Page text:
We spoke to you a couple of years ago for our ‘Fire In The Boots’ series, and you talked about playing football with boys, and having to join boys’ teams growing up. You also mentioned you didn’t have access to female changing rooms. How important do you think it is to remove barriers associated with facilities to get girls and young women accessing football?

It’s massive! I was actually asked a question similar to this recently: what do you think are the three biggest barriers for young women accessing sport? Access to facilities is definitely one of them. But not only that, making sure those facilities are places where girls and young women can actually feel safe.

It’s easy to say: ‘here you go! Here’s somewhere for you to change before a game!’ but if you’ve got 20 naked men running around, you’re not going to feel particularly safe or at ease. When you’re not offering facilities or spaces tailored to the needs of women, it can feel like an afterthought. The report that Sports Direct and Women in Sport commissioned for Equal Play found that nearly half (44%) of girls thought that having better facilities would encourage them to get more involved in sports, so it’s definitely something that needs more attention.

Something that’s also spoken about in sport, football in particular, is the number of women in decision-making positions. And in this instance, a woman is more likely to make a considered decision when it comes to changing rooms than a man. So, with more women working in football like yourself – and initiatives like Equal Play – what do you think can be done to make those changes happen?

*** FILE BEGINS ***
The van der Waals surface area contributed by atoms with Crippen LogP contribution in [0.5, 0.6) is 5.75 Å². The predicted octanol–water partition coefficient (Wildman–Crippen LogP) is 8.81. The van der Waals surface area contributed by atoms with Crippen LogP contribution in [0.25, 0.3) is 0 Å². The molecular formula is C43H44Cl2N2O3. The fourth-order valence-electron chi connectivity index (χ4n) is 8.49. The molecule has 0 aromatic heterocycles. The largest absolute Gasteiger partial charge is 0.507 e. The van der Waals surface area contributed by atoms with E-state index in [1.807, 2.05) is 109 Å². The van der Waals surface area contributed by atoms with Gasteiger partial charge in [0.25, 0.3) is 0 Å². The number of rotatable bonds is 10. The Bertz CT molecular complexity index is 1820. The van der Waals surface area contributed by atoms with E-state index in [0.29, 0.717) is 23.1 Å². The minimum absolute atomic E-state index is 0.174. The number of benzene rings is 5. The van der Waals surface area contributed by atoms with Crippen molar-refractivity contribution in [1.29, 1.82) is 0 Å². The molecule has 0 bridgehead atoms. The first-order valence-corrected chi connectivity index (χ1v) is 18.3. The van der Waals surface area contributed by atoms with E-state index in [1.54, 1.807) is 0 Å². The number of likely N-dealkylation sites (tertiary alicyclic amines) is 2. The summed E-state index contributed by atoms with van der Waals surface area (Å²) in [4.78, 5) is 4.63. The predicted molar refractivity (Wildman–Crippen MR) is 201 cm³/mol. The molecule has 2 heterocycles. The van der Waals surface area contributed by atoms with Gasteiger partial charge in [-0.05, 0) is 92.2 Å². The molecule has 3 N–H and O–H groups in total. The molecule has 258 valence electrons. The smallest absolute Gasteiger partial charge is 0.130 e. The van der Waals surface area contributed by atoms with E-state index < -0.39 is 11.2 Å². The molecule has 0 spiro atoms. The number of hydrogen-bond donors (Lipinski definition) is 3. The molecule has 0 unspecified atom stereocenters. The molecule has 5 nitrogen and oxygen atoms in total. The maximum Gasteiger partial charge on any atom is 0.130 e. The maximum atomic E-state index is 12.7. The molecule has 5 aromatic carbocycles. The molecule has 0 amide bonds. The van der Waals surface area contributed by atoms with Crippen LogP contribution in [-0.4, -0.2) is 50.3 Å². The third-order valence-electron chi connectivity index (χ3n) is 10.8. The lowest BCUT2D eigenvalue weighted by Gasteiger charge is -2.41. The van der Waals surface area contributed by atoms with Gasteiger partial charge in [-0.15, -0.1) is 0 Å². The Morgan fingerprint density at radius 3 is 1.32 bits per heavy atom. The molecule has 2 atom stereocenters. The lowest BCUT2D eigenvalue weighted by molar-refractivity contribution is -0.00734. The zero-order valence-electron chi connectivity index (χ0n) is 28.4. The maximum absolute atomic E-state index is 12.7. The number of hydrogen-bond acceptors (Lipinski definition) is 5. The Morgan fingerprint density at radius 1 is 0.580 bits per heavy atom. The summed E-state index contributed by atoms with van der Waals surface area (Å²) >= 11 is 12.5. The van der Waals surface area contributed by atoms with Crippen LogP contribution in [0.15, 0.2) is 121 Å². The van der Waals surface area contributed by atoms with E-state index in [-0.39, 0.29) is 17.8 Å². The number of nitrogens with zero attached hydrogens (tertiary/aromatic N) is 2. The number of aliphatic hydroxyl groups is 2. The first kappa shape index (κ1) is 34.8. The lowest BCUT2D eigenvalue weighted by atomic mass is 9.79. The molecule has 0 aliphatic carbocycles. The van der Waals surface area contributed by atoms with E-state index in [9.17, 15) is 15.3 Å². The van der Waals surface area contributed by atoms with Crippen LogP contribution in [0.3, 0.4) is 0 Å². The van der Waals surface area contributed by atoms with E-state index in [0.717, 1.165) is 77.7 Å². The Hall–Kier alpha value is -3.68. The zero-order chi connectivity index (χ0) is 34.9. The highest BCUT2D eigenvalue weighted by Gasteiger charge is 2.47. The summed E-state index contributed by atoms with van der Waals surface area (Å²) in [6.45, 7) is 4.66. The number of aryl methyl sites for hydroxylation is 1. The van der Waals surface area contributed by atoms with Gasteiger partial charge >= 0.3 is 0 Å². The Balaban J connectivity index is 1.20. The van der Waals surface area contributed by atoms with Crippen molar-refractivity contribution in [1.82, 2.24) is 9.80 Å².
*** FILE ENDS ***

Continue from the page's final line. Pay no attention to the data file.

We definitely need more women in positions of power when it comes to football. When I hear companies say: ‘oh, we’re diverse!’ And you take a look at their pyramid of employees, or their organisational structure, nearly always you see men at the top. You might get the occasional woman in a position of authority slightly ‘lower down’, but it isn’t until you’re at the bottom or the base of that pyramid that you see their ‘diverse’ members of staff.

We need people from all walks of life at the very top! Not just one type of person. People who are going to make decisions that can affect the game at all levels. People who are going to think about specific groups, like women. It links back again to the idea of visibility. When young girls are growing up they can look at these organisations and the women that work for them and know that they can also be that person one day. They can make decisions that can change and shape the game they love. The same goes for music. I didn’t think I could be a radio host until I saw a woman or heard a woman on Radio One. It literally took ‘that’ for me to realise I could do it too!

The more women we have in game changing positions, the better it’ll be for future generations.

What do you want to see more of in football, on and off the pitch?

Something I was speaking with a friend about recently was challenging preconceptions that society has when it comes to what women ‘should’ be doing. I think that really needs to change. And it starts with conversations like this one.

Conversations where people feel comfortable about asking difficult questions, and talking really honestly with one another. Girls and women have been somewhat ‘socially conditioned’. We’re taught to think a certain way – including myself – I’ve had to catch myself at times because I may have thought or said something that could be deemed as sexist. When that’s happened I’m like: ‘where has that come from!’ A lot of that type of thinking has become the social norm. It needs to change.